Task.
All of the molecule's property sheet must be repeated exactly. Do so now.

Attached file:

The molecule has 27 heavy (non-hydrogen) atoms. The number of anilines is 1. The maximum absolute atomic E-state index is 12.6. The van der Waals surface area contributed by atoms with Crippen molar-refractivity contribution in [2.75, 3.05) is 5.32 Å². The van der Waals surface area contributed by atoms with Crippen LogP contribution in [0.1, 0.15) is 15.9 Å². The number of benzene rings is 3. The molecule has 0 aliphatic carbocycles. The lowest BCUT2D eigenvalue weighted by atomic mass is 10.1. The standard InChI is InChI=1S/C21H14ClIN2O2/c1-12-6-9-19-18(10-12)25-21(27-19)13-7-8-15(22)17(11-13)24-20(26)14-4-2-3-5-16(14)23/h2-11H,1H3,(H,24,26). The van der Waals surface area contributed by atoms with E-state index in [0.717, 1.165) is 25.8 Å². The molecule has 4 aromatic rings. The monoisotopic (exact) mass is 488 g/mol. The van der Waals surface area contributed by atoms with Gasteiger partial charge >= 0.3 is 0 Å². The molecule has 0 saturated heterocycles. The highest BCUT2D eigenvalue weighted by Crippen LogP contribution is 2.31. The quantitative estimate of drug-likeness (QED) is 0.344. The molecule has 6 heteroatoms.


The molecule has 27 heavy (non-hydrogen) atoms. The number of anilines is 1. The maximum absolute atomic E-state index is 12.6. The van der Waals surface area contributed by atoms with Crippen molar-refractivity contribution in [2.75, 3.05) is 5.32 Å². The van der Waals surface area contributed by atoms with Crippen LogP contribution in [0.1, 0.15) is 15.9 Å². The number of benzene rings is 3. The molecule has 0 aliphatic carbocycles. The lowest BCUT2D eigenvalue weighted by atomic mass is 10.1. The standard InChI is InChI=1S/C21H14ClIN2O2/c1-12-6-9-19-18(10-12)25-21(27-19)13-7-8-15(22)17(11-13)24-20(26)14-4-2-3-5-16(14)23/h2-11H,1H3,(H,24,26). The van der Waals surface area contributed by atoms with E-state index in [0.717, 1.165) is 25.8 Å². The molecule has 4 aromatic rings. The monoisotopic (exact) mass is 488 g/mol. The van der Waals surface area contributed by atoms with Gasteiger partial charge >= 0.3 is 0 Å². The molecule has 0 saturated heterocycles. The highest BCUT2D eigenvalue weighted by Crippen LogP contribution is 2.31. The quantitative estimate of drug-likeness (QED) is 0.344. The molecule has 6 heteroatoms.